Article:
The indigenous vote

K Lavender, Lennox Head

The article Time to move on the Uluru Statement (August 28, page one) gave inaccurate information in its first paragraph. It stated that ‘Australia voted on the referendum to give Indigenous Australians the vote.’ It is a pity that The Echo has repeated this common mistake, and it’s to be hoped that others too will note the facts.

The facts:  In 1962 the Commonwealth parliament changed the Electoral Act to provide Indigenous Australians the rights to enrol and vote in federal elections, incl. Northern Territory elections.

In 1967 a federal referendum approved amendments of the Australian Constitution thus allowing Indigenous Australians to be counted in the Commonwealth Census, and allowing the Commonwealth to make special laws for Indigenous people (this had been expressly disallowed).

Source of information – Australian Electoral Commission:

Support The Echo

Keeping the community together and the community voice loud and clear is what The Echo is about. More than ever we need your help to keep this voice alive and thriving in the community.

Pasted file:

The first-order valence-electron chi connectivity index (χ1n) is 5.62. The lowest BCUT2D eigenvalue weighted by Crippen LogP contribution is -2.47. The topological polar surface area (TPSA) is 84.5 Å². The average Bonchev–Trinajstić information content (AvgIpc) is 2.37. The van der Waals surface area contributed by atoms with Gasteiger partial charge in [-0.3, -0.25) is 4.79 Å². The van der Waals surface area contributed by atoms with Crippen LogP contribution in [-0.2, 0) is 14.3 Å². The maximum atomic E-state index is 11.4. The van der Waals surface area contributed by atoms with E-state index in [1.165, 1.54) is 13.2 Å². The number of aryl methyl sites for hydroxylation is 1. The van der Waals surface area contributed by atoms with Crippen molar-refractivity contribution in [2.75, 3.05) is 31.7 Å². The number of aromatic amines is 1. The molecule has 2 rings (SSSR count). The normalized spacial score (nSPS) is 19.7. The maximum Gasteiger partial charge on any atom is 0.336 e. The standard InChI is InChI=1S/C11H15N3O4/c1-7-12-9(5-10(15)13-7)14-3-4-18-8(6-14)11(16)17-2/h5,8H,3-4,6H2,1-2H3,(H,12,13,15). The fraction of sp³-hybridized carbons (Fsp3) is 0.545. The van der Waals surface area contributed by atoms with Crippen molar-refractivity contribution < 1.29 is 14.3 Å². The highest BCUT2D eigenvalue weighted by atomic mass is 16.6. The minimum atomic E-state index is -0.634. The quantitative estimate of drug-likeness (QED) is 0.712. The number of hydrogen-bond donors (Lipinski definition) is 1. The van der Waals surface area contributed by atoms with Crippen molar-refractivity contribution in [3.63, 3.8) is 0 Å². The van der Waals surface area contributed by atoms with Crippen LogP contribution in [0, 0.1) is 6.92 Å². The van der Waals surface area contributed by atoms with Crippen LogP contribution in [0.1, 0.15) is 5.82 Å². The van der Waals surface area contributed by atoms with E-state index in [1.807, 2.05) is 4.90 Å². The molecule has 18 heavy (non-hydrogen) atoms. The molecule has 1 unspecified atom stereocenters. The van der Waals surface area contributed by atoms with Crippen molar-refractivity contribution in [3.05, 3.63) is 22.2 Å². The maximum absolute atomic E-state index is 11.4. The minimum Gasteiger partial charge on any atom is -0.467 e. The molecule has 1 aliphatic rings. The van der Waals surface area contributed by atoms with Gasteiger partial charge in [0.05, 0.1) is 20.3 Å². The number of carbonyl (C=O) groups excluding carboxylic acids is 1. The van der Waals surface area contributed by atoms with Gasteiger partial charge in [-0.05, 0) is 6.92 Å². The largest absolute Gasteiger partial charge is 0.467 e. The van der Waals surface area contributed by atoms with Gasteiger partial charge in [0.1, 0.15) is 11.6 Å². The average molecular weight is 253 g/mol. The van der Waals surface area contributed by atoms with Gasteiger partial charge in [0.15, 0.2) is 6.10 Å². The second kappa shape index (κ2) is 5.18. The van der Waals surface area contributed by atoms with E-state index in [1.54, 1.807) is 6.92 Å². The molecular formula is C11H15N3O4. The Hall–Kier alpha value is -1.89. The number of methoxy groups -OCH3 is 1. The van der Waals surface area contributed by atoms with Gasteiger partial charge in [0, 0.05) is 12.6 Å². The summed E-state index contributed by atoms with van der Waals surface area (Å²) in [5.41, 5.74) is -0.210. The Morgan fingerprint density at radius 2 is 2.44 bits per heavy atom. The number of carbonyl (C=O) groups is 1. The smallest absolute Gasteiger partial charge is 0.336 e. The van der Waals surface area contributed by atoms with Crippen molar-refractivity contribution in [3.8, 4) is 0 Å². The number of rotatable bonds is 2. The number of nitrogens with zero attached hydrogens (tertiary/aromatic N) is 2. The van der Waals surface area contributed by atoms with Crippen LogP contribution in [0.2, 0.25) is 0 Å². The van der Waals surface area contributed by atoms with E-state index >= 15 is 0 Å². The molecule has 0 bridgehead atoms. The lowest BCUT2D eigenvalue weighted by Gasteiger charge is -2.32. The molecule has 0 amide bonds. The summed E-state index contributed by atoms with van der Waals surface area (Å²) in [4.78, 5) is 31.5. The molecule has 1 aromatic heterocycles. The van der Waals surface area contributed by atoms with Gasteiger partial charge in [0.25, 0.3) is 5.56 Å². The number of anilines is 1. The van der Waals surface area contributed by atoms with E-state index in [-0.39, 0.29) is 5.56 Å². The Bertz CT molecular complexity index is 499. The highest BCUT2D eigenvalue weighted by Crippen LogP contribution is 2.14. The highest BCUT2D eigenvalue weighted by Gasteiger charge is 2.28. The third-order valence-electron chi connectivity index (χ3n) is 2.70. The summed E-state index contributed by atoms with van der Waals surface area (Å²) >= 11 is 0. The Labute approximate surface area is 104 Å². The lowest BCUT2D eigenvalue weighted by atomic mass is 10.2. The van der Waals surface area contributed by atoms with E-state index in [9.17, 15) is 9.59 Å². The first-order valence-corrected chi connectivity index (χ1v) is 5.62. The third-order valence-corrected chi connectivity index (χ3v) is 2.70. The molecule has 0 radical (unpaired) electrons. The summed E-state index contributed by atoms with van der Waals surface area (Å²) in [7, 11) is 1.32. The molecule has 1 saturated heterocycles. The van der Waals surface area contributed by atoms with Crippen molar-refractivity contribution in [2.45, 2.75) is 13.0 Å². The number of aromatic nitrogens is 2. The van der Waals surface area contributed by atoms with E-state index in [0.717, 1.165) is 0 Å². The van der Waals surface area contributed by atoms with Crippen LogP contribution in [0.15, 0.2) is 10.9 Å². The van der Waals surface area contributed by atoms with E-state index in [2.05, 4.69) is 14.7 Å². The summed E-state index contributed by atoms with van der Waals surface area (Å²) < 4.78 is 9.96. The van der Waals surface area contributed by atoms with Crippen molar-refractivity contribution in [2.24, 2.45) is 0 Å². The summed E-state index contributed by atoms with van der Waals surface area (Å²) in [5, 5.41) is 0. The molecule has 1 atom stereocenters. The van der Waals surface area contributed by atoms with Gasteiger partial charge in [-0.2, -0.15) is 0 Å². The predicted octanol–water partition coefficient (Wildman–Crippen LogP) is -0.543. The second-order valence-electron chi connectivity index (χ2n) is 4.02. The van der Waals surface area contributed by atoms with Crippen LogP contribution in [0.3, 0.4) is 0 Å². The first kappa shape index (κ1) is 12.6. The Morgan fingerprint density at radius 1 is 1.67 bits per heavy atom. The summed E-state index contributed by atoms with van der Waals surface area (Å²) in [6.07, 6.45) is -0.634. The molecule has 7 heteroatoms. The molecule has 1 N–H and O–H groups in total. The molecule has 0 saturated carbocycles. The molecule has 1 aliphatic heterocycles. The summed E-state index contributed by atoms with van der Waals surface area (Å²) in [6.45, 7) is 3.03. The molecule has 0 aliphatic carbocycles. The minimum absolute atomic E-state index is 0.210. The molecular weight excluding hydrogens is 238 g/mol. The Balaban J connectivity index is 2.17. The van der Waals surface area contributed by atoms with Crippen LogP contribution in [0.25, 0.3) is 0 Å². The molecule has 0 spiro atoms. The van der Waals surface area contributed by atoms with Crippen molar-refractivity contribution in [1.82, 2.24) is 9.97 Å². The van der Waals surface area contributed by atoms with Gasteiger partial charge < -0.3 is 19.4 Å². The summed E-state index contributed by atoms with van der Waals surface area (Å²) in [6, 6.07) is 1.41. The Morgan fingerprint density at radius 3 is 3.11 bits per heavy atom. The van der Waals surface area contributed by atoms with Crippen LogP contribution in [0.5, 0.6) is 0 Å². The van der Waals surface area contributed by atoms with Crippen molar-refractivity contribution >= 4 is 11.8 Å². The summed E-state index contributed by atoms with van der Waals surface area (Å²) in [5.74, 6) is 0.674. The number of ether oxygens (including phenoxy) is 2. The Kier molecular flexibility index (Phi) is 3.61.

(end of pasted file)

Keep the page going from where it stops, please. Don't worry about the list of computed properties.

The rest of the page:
Like all businesses we are struggling to keep food on the table of all our local and hard working journalists, artists, sales, delivery and drudges who keep the news coming out to you both in the newspaper and online. If you can spare a few dollars a week – or maybe more – we would appreciate all the support you are able to give to keep the voice of independent, local journalism alive.

2 responses to “The indigenous vote”

  1. Len Heggarty says:

    And if the above information is correct what does it say about Australians regarding the indiginous population?
    It says we as a people are so conservative and so racist that we as a collective mob, separate from the government will not vote “yes” in recognition of the indiginous race unless we are directed to do so by the government.
    1. The parliament changed the electoral Act in 1962 without asking the people.
    2. In 1967 in the referendum the government presented an Argument for a “yes” vote but left the “no” vote arguement blank. There was no information presented by the government for a “no” vote to succeed. That is how we got more than 91 percent of Australians to vote “yes’ to be counted in the Census. It came about because the government directed us to do so.

Leave a Reply

Your email address will not be published. Required fields are marked *


Echonetdaily is made possible by the support of all of our advertisers.